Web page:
In a final chapter entitled "White Meat"-the Al Qaeda code name for Americans-Bell recounts the story of the two brothers Mohammed and Abdulrahman Jabarah who operated their radical Islamic group in support of Al Qaeda out of St. Catherines in Ontario. Abdulrahman was killed by Saudi security authorities following an attempt on a housing complex in Riyadh. However his elder brother, now imprisoned by CSIS agents and brought back to Canada in 2002, decided to give full details about the extent of Al Qaeda's terrorist operation in Canada rather than face criminal charges for terrorism, extradition, and a lengthy prison term. Thus "one of the most dangerous terrorists to emerge from Canada became one of its most valuable contributions to the war on terrorism."
Canada has a new Prime Minister now, Paul Martin, who was re-elected with the narrowest of minority governments earlier this summer. He succeeds Prime Minister Jean Chretien whose nave liberal regime never displayed any understanding of the terrorist threat in Canada. However Paul Martin's own record is far from unblemished. As Finance Minister, he "oversaw heavy cuts to Canada's military and intelligence capabilities and, when asked to defend his government's approach to counterterrorism, he repeatedly shut down the debate by calling his critics racists. In fact Martin, hungry for votes, supported and attended a FACT (Federation Association of Canadian Tamils) dinner in Toronto despite being warned by CSIS (the Canadian Security Intelligence Service) that FACT was an LTTE (Tamil Tiger) front. The Liberal Government's plan in Canada is "to fight Al Qaeda with humanitarian aid." Prime Minister Chretien repeated this theory to the United Nations as recently as September 2003, arguing that, to fight terrorism, the world had to "reduce the growing disparity between rich and poor. Global security and stability today depend on greater equity." This, as Bell points out, is a ridiculously nave approach. Islamic fanaticism is not about money. Far from it. "Osama bin Laden is not poor. He is worth $300 million. He could have spent it on the poor. Instead he used it to finance jihad. The 9/11 hijackers were middle class, university educated professionals. They were not short of cash, nor were they motivated by poverty. They were driven by hatred and the twisted ideology of radical terrorism."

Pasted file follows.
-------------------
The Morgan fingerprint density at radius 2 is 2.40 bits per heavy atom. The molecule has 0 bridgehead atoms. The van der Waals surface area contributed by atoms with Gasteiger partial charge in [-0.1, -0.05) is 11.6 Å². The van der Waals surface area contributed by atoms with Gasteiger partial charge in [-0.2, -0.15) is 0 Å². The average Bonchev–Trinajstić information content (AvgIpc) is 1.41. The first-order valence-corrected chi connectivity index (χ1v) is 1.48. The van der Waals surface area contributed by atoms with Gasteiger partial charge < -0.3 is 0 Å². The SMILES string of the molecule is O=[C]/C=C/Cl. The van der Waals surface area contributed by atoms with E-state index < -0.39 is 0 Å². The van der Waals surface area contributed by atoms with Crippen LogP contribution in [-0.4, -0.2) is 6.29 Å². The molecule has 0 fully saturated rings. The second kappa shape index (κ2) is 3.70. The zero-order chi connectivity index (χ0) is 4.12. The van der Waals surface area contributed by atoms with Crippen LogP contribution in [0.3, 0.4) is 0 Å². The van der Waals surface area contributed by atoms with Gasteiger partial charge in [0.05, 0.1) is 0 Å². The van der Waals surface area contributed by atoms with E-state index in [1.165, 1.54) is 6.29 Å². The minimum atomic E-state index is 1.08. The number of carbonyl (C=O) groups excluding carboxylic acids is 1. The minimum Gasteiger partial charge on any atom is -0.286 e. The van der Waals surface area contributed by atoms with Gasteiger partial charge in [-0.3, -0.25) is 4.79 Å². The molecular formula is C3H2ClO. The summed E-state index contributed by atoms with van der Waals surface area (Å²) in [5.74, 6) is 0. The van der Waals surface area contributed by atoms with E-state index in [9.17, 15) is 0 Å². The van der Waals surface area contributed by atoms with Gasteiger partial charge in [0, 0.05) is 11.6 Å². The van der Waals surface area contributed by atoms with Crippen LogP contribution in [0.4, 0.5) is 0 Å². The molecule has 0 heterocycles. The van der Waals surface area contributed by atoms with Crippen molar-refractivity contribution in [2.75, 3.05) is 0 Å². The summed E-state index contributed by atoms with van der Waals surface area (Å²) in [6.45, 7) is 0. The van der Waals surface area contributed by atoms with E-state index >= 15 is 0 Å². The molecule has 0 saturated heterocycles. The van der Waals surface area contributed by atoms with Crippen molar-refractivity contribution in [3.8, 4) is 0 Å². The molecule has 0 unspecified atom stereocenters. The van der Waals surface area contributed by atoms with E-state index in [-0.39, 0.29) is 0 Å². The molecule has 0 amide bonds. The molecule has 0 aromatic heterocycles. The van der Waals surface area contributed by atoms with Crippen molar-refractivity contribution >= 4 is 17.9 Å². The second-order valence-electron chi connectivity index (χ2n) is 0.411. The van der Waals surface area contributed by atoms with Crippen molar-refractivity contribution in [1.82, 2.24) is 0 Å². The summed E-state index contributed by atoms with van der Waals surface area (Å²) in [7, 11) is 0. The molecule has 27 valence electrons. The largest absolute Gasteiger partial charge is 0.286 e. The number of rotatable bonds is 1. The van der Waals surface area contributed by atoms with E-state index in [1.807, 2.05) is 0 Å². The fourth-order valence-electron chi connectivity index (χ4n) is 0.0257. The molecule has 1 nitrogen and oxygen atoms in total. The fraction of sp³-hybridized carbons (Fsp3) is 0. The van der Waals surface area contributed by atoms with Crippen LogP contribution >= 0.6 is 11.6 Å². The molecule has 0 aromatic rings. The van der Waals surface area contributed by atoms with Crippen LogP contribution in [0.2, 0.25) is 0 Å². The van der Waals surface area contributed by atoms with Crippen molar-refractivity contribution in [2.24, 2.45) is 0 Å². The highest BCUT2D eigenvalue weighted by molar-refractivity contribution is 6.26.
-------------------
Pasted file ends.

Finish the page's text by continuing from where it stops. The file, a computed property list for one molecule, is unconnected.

Bell's conclusion to Cold Terror gives further serious warning-particularly to those nations that are most open and least attuned to the terrorist threat. He feels that they will become the most likely havens just as Canada is today-a country that "takes in immigrants and refugees from all over the world-many of them from zones of conflict." An RCMP intelligence report, concerned with the recruitment of terrorists from within Canadian ethnic communities, alarmingly notes that "17 percent of Canada's population is foreign born, as opposed to 9 percent in the United States"-making Canada much more vulnerable to harbouring terrorist activities than other developed nations. "Canada" the author feels "has tried to smother terrorism with kindness . The mistakes that contributed to the "made in Canada" bombing by militant Sikhs in British Columbia in the 1980's are now being repeated with the Tamil Tigers, Hezbollah and Al Qaeda."
Stewart Bell's book Cold Terror is a demand for immediate action. Every responsible resident of Canada, America, Britain and in fact the Western World, should read this meticulously researched warning and learn the truth about the imminent danger facing them from Canadian based terrorists. And I include Britain with intent because the recent lenient government immigration policy there may well have already spawned a safe haven for terrorists in that country as well.
Bell's book, if nothing else, is a chilling indictment of Canadian government policies and its irresponsible attitude towards harbouring terrorist organisations.